Hanashi – Story

[Created by Me] Background text from 吾輩は猫である by 夏目漱石。

On my way home from school one early afternoon with my father, we were listening to the classical music station on the radio when Rimsky-Korsakov’s Scheherazade had started playing with its flowing strings section and beautiful melody. My father, being a more experienced classical music enthusiast than I was, recognized it instantly, and he described to me in detail about how the strings section in the first movement was used to convey the movement of the waves of the ocean as Sinbad’s ship was sailing through the seas. It was when my father said that this particular musical work was based on the story of Sinbad the Sailor that I suddenly realized how great stories are when they are narrated or presented to an audience in forms other than words.

With that in mind, my thoughts instantly recalled Chopin’s 1st and 4th ballades, the first of which was heavily influenced by both world events and Chopin’s feelings as he was writing them. Having listened to both songs over 200 times already, I noticed at some point how both works contained such powerful emotions in them. Feeling more than just a little curious about what in the world inspired Chopin to write such incredible works, I did some research on both ballades and discovered some fairly interesting facts.

First, the musical form of piano ballade was invented by Chopin himself, and the form was used to narrate a story through the use of musical themes. The 1st and 4th ballades in particular have multiple repeating, but never identical, themes throughout them; the meaning of these musical themes is for the audience to decide.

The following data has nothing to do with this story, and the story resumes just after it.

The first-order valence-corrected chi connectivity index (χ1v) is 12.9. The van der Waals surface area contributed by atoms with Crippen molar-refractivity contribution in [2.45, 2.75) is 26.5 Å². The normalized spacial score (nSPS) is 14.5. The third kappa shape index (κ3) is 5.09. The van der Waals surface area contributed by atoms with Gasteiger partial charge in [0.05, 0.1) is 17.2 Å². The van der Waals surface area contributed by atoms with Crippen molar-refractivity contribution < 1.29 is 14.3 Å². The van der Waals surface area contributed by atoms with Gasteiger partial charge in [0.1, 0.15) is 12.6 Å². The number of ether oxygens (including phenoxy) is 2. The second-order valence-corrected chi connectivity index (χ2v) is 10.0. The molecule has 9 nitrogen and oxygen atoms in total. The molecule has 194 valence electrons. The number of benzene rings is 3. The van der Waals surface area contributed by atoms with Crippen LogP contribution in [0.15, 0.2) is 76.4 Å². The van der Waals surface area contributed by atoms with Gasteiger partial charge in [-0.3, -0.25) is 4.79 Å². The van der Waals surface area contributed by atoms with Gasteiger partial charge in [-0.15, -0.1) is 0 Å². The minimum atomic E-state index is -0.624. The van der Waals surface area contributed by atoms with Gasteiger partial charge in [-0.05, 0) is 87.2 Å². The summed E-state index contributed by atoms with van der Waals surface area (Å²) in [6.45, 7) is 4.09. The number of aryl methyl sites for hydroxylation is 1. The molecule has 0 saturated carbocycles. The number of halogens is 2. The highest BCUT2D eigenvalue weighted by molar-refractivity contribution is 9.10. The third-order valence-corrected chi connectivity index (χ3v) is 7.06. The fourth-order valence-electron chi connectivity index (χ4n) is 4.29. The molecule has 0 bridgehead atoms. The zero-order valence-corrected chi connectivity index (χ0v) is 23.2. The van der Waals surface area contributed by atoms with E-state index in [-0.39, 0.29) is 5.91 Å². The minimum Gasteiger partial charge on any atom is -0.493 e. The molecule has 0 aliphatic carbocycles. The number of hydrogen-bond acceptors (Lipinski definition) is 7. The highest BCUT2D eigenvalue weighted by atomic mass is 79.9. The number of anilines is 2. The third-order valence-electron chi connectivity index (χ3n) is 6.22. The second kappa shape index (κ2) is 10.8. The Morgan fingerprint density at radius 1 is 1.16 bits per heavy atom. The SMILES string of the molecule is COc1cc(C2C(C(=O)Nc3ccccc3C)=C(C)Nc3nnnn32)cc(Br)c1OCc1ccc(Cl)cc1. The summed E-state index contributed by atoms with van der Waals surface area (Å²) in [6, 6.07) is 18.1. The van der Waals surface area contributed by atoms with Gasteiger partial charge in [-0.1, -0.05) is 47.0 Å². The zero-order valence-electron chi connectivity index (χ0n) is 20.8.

Though I say that it is for the audience to decide the meaning of the ballades and their themes, Chopin did indeed compose these to works with feelings and stories that he wanted to audience to feel and experience.

The first ballade is said to reflect Chopin’s loneliness after he had fled from Poland to escape from the war against Russia, and it is quite direct with its presentation of emotions as it fluctuates between several uneasy and tumultuous themes. Loneliness is definitely perceivable throughout the powerful coda of the song.

The fourth ballade is the last of Chopin’s ballade written in his final years as a pianist and a composer. While I was unable to find exactly what had inspired Chopin to compose this ballade, I can say from my experience that it definitely creates the feeling of going through a long journey in life, particularly Chopin’s life. This ballade is very subtle with its emotions, and its overlying emotion is melancholy. The themes of this song have terrifyingly subtle transitions as the mood could be positive one moment before descending into pure rage and then shifting to a melancholic mood. The introduction and ending both appropriately represent the beginning and end of a person’s life too, and one can definitely feel the experiences of an entire lifetime that Chopin perfectly summarizes in 12 minutes as if they were a part of one’s own life.

I vehemently recommend listening to both of these wonderful ballades in order to experience the full set of experiences and the complete story that Chopin fits into the span of 9 to 12 minutes, as I have done but an inadequate job of explaining these song through my brief investigation. I do strongly believe that these two ballades contain a story that cannot simply be expressed through words alone.

On a side note, this post has almost nothing relating it to the kanji in the featured image, except for the fact that stories and music can be so closely related to each other.

Advertisements

Leave a Reply

Fill in your details below or click an icon to log in:

WordPress.com Logo

You are commenting using your WordPress.com account. Log Out / Change )

Twitter picture

You are commenting using your Twitter account. Log Out / Change )

Facebook photo

You are commenting using your Facebook account. Log Out / Change )

Google+ photo

You are commenting using your Google+ account. Log Out / Change )

Connecting to %s